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New Halloween sign shows support for trick-or-treaters living with a disability

Treat Accessibility began in 2017 in Toronto after Rich Padulo realized the boy living across the street would be unable to get candy because his front steps would be a barrier for the boy’s wheelchair
Bentley Halloween Twitter
Bentley Mitchell poses next to a 'Treat Accessibility' sign, which signifies that kids living with a disability can trick-or-treat there. The signs are available at some Home Depot locations. Twitter photo

Placing a ‘Treat Accessibility’ sign outside your house this Halloween will allow children with physical disabilities to enjoy a little more Halloween this year, says the father of a local boy living with cerebral palsy.

When Bentley Mitchell was born over seven years ago, doctors believed he may never be able to walk, but the community raised enough funds to send the boy to the United States for surgery, said his father, Chad Mitchell.

“He’s fully independent now,” said Chad. “It’s quite life changing as he hardly even uses a cane anymore.”

Halloween is one of Bentley’s favourite time of the year, but Chad said his son can get tired going up and down the front steps of the homes giving out candy.

“You see the other kids running from door to door — he just doesn’t have that endurance — so any steps you can save him just makes his night last a little bit longer and more enjoyable,” said Chad.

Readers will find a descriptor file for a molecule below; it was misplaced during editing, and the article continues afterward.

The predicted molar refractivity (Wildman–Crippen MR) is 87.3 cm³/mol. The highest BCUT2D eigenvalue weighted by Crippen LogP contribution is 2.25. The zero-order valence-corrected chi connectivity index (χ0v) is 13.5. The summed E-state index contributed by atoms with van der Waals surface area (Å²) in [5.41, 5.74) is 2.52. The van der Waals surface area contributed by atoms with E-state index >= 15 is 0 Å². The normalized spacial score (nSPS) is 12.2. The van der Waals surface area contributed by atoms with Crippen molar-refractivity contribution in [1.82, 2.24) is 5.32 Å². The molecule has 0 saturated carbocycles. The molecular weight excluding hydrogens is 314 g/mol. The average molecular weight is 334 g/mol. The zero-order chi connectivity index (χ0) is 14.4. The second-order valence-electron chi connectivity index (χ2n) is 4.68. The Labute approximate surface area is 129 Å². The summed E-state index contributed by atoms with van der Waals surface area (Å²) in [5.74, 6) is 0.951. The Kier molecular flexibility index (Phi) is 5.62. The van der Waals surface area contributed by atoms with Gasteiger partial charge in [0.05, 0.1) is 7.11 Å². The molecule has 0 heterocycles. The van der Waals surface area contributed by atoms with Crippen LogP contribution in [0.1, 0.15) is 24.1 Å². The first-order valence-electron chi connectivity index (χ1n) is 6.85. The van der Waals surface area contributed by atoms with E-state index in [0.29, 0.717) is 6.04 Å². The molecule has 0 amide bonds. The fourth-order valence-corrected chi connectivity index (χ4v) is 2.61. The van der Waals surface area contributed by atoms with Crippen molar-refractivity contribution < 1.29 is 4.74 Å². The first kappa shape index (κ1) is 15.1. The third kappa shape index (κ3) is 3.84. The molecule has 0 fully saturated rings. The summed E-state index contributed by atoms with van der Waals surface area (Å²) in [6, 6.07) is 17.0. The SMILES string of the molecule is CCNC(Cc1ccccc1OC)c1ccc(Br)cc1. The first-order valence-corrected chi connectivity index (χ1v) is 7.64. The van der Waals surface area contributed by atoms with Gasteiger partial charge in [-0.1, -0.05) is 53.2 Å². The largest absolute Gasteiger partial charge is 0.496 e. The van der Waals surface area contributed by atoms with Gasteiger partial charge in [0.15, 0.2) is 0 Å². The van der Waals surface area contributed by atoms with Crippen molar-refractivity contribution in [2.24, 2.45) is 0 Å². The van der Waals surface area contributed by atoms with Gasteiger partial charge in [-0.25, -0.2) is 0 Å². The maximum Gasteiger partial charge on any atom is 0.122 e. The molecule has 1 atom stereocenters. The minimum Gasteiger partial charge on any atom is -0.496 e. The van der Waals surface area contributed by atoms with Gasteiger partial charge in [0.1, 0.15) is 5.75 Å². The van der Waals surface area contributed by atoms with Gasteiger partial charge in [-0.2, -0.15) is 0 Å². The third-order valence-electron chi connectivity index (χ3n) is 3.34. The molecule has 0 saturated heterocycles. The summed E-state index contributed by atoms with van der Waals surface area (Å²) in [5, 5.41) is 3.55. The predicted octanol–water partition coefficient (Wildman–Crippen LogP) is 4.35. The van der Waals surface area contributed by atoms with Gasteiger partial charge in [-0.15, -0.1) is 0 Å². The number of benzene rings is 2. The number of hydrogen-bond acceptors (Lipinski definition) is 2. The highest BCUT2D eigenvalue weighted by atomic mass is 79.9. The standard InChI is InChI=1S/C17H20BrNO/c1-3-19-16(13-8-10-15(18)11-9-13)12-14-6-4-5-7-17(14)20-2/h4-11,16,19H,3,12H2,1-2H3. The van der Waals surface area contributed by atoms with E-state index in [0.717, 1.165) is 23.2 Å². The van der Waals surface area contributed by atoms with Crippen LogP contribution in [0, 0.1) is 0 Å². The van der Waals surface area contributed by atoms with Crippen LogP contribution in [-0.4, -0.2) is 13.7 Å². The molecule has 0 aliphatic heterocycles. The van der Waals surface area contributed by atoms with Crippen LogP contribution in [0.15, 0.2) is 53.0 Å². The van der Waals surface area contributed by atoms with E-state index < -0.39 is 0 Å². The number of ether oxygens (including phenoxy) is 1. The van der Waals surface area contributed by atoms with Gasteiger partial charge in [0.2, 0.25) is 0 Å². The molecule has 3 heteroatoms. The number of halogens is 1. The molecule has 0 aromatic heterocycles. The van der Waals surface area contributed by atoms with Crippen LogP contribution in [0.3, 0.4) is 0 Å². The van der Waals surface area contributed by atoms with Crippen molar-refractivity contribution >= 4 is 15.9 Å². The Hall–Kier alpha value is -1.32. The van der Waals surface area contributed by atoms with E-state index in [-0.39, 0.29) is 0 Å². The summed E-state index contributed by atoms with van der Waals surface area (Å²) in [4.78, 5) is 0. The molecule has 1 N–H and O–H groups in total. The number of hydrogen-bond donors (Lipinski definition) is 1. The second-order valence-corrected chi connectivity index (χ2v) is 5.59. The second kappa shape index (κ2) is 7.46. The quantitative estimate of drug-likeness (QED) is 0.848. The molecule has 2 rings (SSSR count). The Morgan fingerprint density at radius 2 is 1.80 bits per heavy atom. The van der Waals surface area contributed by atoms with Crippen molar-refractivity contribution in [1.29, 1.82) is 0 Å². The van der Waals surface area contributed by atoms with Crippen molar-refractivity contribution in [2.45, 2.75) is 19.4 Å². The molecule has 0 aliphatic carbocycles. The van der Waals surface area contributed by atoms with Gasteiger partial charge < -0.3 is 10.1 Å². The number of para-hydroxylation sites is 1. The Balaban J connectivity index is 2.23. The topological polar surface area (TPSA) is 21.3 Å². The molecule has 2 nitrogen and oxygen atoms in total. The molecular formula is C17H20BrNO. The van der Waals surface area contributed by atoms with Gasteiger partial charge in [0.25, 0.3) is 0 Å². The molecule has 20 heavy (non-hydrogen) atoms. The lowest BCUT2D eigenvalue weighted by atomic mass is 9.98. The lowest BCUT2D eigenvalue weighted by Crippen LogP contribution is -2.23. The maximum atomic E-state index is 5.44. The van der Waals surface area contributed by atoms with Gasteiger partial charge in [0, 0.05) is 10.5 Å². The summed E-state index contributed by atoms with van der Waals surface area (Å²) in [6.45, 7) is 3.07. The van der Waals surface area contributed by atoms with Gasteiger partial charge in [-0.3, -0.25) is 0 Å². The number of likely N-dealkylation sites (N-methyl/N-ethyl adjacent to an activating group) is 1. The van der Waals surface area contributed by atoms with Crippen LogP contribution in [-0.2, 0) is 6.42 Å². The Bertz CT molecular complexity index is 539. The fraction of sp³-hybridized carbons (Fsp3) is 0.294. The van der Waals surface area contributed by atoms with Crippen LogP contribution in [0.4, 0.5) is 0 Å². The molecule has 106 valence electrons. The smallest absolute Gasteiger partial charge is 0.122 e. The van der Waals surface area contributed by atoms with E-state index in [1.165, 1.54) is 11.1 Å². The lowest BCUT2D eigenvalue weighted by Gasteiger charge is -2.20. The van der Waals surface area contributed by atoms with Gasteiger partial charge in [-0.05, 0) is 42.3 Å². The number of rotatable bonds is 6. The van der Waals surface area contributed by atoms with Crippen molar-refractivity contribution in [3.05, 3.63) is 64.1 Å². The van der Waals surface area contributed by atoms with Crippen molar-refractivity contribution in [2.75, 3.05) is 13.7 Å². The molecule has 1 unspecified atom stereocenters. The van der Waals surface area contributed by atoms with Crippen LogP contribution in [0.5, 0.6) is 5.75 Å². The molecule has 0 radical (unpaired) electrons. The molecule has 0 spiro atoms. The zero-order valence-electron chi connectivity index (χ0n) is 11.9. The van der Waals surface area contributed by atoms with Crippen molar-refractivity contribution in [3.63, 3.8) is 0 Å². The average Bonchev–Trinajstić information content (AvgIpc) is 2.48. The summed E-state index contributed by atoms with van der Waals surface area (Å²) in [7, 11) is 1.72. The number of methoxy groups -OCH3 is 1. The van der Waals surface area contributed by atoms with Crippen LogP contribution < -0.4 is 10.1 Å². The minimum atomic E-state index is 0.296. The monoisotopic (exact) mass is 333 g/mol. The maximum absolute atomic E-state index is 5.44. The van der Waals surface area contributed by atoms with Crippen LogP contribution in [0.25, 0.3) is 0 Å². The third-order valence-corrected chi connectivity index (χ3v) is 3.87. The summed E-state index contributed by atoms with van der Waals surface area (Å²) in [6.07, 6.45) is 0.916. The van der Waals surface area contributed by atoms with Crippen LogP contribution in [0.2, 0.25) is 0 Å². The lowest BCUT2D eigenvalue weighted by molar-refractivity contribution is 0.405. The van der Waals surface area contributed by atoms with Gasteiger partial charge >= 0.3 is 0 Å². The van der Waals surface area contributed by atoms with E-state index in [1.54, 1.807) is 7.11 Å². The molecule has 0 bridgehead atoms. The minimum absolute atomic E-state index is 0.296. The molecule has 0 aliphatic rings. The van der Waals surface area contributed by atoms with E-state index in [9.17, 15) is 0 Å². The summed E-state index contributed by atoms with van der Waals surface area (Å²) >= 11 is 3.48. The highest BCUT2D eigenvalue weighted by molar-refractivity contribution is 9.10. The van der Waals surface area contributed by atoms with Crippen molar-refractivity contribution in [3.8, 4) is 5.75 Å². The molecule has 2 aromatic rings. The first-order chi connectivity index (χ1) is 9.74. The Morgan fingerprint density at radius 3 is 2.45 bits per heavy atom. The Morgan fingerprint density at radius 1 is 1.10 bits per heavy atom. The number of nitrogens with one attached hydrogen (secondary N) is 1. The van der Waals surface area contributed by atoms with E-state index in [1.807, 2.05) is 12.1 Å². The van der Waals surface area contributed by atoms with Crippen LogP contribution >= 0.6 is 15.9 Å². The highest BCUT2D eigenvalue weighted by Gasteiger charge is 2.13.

Treat Accessibility began in 2017 outside the home of Rich Padulo in Toronto after he realized the boy who lives across the street would be unable to get candy because his front steps would be a barrier for the boy’s wheelchair.

Padulo made a sign and accessibility changes to allow children with physical disabilities to trick-or-treat like the other children.

People who want to participate in the program can make small changes to accommodate those children, like giving out candy from the garage or front step or building a simple ramp.

This year, an estimated 20,000 signs will be distributed across Canada.

Chad heard about the program earlier this year and went to the local Home Depot to get a sign for his own family’s home.

“Now it just adds more visibility and awareness,” he said of the program.

Years after his surgery, Bentley now walks almost a kilometre to and from school every day as he continues to build up his endurance.

Small things for most people, like dressing yourself or putting on your shoes, would have been a lofty goal for Bentley before the surgery.

“My wife and I often say the upside of the surgery was to get him to walk on his own — which he’s able to do now — but it’s all of the other things he has gained to get independence in his life,” said Chad.

Bentley has gone on to play baseball, sledge hockey and karate.

“He has far exceeded expectations, that’s for sure,” said Chad.

The Treat Accessibility signs are sponsored by RE/MAX and available at many Home Depot stores across Canada.

“I am very grateful for the support of both RE/MAX and The Home Depot Canada and look forward to having other corporate partners join the movement,” said Padulo in a press release. “Making your home accessible for trick-or-treat is simple and fun for you, your family and for everybody participating in Halloween.”


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Kenneth Armstrong

About the Author: Kenneth Armstrong

Kenneth Armstrong is a news reporter and photojournalist who regularly covers municipal government, business and politics and photographs events, sports and features.
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